Beyond the Baby Bump: Birth is Big Business

A  recent article in TIME magazine, “The 1% Birth. Why baby Beyonces are little profit center for hospitals” struck me as an example of the power of pronatalism. Why?  Birth is big business…and particularly “luxe” birth.

Get this.  As the article says,  the  birth business is “worth more than $30 billion a year”–and “limousine labor,” that includes things such as total room redecoration, birth teams with massage therapists, chefs and more are not just for the Beyonce celebrity births. The 1% likes the first class treatment too, says  Ellie Miller, a co-founder of Ellie & Melissa Baby Planners.

Many hospitals have “VIP” wings with “hotel -like accommodations.” And according to the American Academy of Private Physicians, the number of “concierge doctors,” those who don’t take insurance and charge membership fees, has increased 46% in the last 18 months.

Not only does all the baby bump media make getting pregnant cool, the luxury birth business ups the ante to the rich and famous way to give birth to your baby. Better save your money though. Hospitals across the country who offer “luxe maternity”  have everything from hard wood  floors, a 24/7 personal aide, and other kinds of posh hotel amenities, and can charge around $4000 a day, which is more than most standard hospitals charge for the whole kit and kaboodle of delivering a baby thing, Time says.

Pronatalism glorifies pregnancy and the raising of children; this kind of thing adds to the glorification by pushing red carpet delivery.  And the bigger this business gets, the cooler luxury delivery will be, no matter if you can afford it or not.

This kind of thing makes hospitals profit centers. Well, I guess they largely already are, the way our health care system in the States is designed. But this takes it to a new level–the fusion of high end hotel with delivery room, and all the products and services related to each of them. And the more profit we see, the more powerful all that is pro-baby continues to be.

What have you seen out there regarding the high end birth business?

4 thoughts on “Beyond the Baby Bump: Birth is Big Business

  1. My wife has had training as a midwife. (Maybe ironic for a childfree couple, maybe not.) I can tell you that midwifery is generally a much cheaper option, with usually a greater attention to personal care, than a stay at a hospital. There’s no reason to treat pregnancy as a medical problem or birth as a medical procedure. Pregnancy may come with medical issues, but it is not inherently a medical problem.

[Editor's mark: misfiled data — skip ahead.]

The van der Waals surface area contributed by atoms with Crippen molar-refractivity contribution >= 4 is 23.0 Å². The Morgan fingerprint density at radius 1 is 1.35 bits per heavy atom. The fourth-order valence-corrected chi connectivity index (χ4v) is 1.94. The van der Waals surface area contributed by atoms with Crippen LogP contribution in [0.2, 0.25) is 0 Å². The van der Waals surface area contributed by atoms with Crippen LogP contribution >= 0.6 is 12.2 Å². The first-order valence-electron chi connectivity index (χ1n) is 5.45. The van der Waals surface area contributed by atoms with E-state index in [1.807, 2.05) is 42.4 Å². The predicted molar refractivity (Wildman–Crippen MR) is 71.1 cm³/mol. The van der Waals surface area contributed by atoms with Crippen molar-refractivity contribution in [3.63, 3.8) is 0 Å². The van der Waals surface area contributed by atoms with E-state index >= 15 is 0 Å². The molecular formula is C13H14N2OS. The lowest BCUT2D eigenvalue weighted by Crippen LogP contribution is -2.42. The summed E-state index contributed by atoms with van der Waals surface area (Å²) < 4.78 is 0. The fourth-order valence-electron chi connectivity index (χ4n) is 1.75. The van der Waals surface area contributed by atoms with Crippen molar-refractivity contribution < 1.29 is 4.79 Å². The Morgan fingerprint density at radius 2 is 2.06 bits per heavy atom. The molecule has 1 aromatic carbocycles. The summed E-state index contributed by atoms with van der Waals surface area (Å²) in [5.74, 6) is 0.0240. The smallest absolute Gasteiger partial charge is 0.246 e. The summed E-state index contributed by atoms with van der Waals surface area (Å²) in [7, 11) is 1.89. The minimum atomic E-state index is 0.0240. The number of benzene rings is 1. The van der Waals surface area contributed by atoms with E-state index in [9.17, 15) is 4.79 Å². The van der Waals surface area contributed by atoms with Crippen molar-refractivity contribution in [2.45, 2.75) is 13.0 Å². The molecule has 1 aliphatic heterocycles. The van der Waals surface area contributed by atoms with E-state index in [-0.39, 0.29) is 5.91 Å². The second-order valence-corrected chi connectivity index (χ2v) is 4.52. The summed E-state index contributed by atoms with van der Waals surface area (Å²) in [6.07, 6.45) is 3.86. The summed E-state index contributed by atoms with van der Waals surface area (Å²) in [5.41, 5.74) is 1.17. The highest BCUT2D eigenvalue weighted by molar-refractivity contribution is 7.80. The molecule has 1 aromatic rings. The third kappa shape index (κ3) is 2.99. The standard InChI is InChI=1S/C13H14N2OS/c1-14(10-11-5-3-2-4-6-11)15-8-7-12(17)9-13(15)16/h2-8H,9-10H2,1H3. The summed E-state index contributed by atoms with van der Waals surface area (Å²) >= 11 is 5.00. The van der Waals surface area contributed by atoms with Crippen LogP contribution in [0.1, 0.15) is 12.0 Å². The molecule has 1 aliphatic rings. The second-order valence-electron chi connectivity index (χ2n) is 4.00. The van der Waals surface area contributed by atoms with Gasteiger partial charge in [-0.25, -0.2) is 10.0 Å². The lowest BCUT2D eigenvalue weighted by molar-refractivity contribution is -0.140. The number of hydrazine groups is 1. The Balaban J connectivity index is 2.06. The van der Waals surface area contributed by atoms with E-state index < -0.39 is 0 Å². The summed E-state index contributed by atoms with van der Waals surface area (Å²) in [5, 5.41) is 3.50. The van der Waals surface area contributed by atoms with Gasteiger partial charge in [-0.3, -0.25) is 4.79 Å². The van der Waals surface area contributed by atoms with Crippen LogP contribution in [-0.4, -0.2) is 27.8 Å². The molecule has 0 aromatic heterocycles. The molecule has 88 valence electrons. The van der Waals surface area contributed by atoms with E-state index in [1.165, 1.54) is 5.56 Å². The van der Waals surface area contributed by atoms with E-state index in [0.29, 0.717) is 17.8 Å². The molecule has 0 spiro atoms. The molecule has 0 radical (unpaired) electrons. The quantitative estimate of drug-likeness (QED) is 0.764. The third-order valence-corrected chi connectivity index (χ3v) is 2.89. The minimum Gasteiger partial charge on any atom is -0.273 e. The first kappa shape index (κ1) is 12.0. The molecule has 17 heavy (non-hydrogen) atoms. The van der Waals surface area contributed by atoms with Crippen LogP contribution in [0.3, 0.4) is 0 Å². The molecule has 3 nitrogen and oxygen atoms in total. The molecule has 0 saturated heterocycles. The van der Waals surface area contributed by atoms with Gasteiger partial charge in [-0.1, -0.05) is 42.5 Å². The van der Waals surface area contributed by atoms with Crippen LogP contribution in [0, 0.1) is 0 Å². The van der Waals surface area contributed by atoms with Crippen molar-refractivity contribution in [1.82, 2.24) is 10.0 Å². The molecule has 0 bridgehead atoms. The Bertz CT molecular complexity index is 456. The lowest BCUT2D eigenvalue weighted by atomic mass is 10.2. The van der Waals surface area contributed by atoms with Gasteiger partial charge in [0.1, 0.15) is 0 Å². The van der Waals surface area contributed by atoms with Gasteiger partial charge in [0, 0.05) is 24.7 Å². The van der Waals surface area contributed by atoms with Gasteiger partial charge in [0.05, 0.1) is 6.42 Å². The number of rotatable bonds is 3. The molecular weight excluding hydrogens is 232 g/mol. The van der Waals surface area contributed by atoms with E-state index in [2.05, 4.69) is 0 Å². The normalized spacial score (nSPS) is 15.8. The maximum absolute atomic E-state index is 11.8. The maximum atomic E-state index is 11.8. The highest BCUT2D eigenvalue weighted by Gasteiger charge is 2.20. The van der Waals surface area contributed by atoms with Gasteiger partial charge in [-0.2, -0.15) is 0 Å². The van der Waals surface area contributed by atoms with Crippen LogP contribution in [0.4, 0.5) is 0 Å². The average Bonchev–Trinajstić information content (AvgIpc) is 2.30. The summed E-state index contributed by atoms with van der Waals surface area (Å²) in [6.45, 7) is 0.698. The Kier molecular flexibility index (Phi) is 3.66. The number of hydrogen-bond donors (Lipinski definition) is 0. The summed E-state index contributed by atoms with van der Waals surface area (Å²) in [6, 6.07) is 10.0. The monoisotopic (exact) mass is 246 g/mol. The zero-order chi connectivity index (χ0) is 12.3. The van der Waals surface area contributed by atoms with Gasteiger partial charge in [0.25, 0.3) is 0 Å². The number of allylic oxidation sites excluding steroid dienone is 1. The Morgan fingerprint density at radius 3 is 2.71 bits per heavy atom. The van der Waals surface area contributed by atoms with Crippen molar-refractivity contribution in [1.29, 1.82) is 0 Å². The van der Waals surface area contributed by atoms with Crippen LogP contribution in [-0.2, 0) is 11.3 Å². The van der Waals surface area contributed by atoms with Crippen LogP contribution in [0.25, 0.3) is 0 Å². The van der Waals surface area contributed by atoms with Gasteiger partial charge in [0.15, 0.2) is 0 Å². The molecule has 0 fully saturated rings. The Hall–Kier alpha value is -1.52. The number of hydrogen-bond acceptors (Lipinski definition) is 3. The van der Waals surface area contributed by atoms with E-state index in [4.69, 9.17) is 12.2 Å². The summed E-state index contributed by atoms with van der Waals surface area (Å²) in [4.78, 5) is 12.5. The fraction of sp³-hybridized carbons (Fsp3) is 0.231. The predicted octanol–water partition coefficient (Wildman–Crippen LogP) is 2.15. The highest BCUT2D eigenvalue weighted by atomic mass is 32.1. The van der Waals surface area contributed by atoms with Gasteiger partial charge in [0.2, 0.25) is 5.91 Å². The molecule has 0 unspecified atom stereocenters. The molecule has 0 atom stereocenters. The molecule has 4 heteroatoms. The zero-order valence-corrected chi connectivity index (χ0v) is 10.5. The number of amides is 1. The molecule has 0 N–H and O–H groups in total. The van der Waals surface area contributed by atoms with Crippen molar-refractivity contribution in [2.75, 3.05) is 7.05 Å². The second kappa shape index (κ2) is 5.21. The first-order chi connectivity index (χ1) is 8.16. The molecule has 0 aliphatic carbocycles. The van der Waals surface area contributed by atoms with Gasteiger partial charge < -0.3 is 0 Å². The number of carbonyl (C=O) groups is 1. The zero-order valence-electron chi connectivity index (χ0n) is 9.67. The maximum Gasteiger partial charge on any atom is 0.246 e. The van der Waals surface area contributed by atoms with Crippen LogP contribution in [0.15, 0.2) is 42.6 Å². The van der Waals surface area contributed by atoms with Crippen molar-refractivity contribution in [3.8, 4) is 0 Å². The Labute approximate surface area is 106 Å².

Clearly there is the promise of convenience and luxury in a hotel/hospital. Heck, you can even schedule a C-section months in advance to align with your horoscope and/or touring schedule.

    And, some of the most FANATICAL pronatalists are midwives and advocates for natural childbirth. The people who give birth to 12 kids in a row are actually more likely to see a midwife and have their babies at home. Hospitals are not the only culprits. They just have more money.

    I suspect mainstream medicine has done more to scare women about childbirth than to promote it.

  2. Scott,

    I usually really like your comments. However, no one is going to convince me that passing something the size of a watermellon through a tiny hole in my body is not a “medical problem”. I feel the fact that society views pregnancy and childbirth as no big deal is a major reason anti-abortionists have gained so much ground and why they’re always asking “Why can’t she JUST put it up for adoption?”

  3. I see your point. I wasn’t suggesting that birth was no big deal. Not at all. It’s a huge ordeal. What I’m saying is that it’s not automatically something that requires intervention by medical experts in a hospital. Just because something is ridiculously painful doesn’t mean that therefore doctors need to rescue the person. After all, hospitals send people with kidney stones home to pass the stones on their own, like it’s just a fact of life. Hospitals tend to take steps that make the hospitals have to intervene even more — epidural slows down labor, so other drugs speed it up, which makes it more likely a C-section will be necessary. Hospitals make birth safer and increase problems at the same time.

  4. I feel like this is something that would normally annoy me – but part of me thinks, “Hey, if you want to blow even MORE money on having kids, knock yourself out!” Us Childfree will just continue to save our money for nice vacations and early retirement. 🙂

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